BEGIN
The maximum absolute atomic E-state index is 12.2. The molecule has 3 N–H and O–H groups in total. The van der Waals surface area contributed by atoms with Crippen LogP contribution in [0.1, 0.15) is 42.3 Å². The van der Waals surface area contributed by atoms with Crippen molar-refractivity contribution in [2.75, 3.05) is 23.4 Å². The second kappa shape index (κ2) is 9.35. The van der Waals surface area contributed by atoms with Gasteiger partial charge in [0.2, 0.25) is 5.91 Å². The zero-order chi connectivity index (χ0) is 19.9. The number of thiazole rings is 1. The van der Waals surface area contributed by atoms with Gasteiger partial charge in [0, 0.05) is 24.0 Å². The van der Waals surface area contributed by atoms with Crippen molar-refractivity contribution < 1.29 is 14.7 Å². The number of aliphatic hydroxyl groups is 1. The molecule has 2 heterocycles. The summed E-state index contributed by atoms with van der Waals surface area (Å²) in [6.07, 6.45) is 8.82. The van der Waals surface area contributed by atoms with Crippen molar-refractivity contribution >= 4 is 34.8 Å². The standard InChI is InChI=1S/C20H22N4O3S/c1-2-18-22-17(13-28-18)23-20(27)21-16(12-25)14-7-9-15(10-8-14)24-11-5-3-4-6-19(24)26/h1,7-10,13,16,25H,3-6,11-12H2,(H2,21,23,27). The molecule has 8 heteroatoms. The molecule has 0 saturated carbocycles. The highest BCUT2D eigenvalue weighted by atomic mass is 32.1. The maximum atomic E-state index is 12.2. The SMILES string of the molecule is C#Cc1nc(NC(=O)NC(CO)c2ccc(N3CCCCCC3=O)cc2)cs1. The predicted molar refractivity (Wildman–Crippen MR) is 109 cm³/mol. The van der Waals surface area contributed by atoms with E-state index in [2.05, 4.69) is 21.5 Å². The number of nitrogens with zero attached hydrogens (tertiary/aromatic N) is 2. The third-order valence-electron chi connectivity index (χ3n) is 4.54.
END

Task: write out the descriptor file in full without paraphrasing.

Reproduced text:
The maximum absolute atomic E-state index is 12.2. The molecule has 3 N–H and O–H groups in total. The van der Waals surface area contributed by atoms with Crippen LogP contribution in [0.1, 0.15) is 42.3 Å². The van der Waals surface area contributed by atoms with Crippen molar-refractivity contribution in [2.75, 3.05) is 23.4 Å². The second kappa shape index (κ2) is 9.35. The van der Waals surface area contributed by atoms with Gasteiger partial charge in [0.2, 0.25) is 5.91 Å². The zero-order chi connectivity index (χ0) is 19.9. The number of thiazole rings is 1. The van der Waals surface area contributed by atoms with Gasteiger partial charge in [0, 0.05) is 24.0 Å². The van der Waals surface area contributed by atoms with Crippen molar-refractivity contribution < 1.29 is 14.7 Å². The number of aliphatic hydroxyl groups is 1. The molecule has 2 heterocycles. The summed E-state index contributed by atoms with van der Waals surface area (Å²) in [6.07, 6.45) is 8.82. The van der Waals surface area contributed by atoms with Crippen molar-refractivity contribution >= 4 is 34.8 Å². The standard InChI is InChI=1S/C20H22N4O3S/c1-2-18-22-17(13-28-18)23-20(27)21-16(12-25)14-7-9-15(10-8-14)24-11-5-3-4-6-19(24)26/h1,7-10,13,16,25H,3-6,11-12H2,(H2,21,23,27). The molecule has 8 heteroatoms. The molecule has 0 saturated carbocycles. The highest BCUT2D eigenvalue weighted by atomic mass is 32.1. The maximum atomic E-state index is 12.2. The SMILES string of the molecule is C#Cc1nc(NC(=O)NC(CO)c2ccc(N3CCCCCC3=O)cc2)cs1. The predicted molar refractivity (Wildman–Crippen MR) is 109 cm³/mol. The van der Waals surface area contributed by atoms with E-state index in [2.05, 4.69) is 21.5 Å². The number of nitrogens with zero attached hydrogens (tertiary/aromatic N) is 2. The third-order valence-electron chi connectivity index (χ3n) is 4.54.